Overreacting in Your Relationship: Reasons and Remedies
Anyone is a relationship knows that partners have the uncanny ability to bring out the best and worst in each other. Accordingly, whether newly married or celebrating many years together, partners can find themselves overreacting in a way that rarely happens anywhere else in their lives.
“ I can’t believe he got me so upset that I was screaming in front of the kids.”
“ She doesn’t stop until I walk out and slam the door.”
“ He insulted me-how did he end up the victim?”
- Overreactions are like flashfloods—all of a sudden they are there, be it from a deliberate or unintended provocation or the build up of unrelated feelings that let loose over something as simple as, “How did you forget the milk!”
- In the moment, it is very difficult to untangle what has happened; much less consider remedies to handle personal and interpersonal triggers and overreactions.
- When physical violence is involved there is no question about change as safety comes first and professional help is warranted.
- While often just as emotionally corrosive, verbal overreactions often become blurred in terms of provocation.
- Most partners simply blame the other and want the other to change.
- What we know about change is that we are much more successful changing ourselves than anyone else.
But what if I am not the person who triggers the overreaction?
You may not be; but you are the person reacting in a way that you don’t like—and that you can change.
Two people can’t dance the old dance if one starts dancing new steps.
When a partner steps out of the pattern to consider some of the reasons and remedies for overreacting, both partners and their relationship can benefit.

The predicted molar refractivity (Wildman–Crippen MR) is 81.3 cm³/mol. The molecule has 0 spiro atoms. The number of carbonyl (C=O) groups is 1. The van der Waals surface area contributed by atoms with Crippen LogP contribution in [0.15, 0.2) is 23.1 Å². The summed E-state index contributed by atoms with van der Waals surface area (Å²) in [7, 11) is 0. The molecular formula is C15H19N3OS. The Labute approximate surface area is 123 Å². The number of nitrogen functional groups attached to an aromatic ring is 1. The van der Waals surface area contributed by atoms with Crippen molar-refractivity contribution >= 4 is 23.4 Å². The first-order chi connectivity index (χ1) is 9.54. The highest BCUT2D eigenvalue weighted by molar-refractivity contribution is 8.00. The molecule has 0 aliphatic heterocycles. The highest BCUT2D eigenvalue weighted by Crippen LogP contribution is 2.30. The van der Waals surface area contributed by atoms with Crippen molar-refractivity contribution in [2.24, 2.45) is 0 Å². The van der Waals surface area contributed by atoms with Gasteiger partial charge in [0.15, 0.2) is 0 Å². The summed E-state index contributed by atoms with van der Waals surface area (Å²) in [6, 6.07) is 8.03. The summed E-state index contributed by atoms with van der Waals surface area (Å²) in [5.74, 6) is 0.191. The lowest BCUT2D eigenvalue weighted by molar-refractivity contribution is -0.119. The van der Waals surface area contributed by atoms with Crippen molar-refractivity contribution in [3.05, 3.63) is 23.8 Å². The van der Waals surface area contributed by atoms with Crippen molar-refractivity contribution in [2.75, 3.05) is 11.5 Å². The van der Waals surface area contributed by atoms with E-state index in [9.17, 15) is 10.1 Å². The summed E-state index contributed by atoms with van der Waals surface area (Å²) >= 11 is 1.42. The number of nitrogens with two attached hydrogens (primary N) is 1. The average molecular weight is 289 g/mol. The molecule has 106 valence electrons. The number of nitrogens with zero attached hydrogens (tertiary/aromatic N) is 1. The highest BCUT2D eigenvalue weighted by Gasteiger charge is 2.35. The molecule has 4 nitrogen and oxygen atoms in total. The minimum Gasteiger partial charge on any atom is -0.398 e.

Reasons and Remedies for Overreactions
Physical realities of fatigue, hunger and pain compromise our functioning, particularly our capacity to regulate anxiety and anger. In a culture that gets too little sleep and demands multi-tasking, the stage is often set for overreaction.
- Self-vigilance that includes self-care as well as disclosure to your partner about your needs can avert overreactions.
“ I think if I can just unwind and change before I respond…”
“ I’m exhausted and we never do well discussing these issues late at night…let’s pick it up tomorrow.”
When partners can take a moment to disclose their needs, hear each other and try to work together– the chance of an overreaction based on basic needs is lowered.
Sometimes that is not as easy as it sounds!
- Self-vigilance must also include regulating anxiety as it bears on regulating angry overreactions.
Are you the partner who feels such urgency that you cannot wait 10 minutes and insists on talking no matter how the other feels?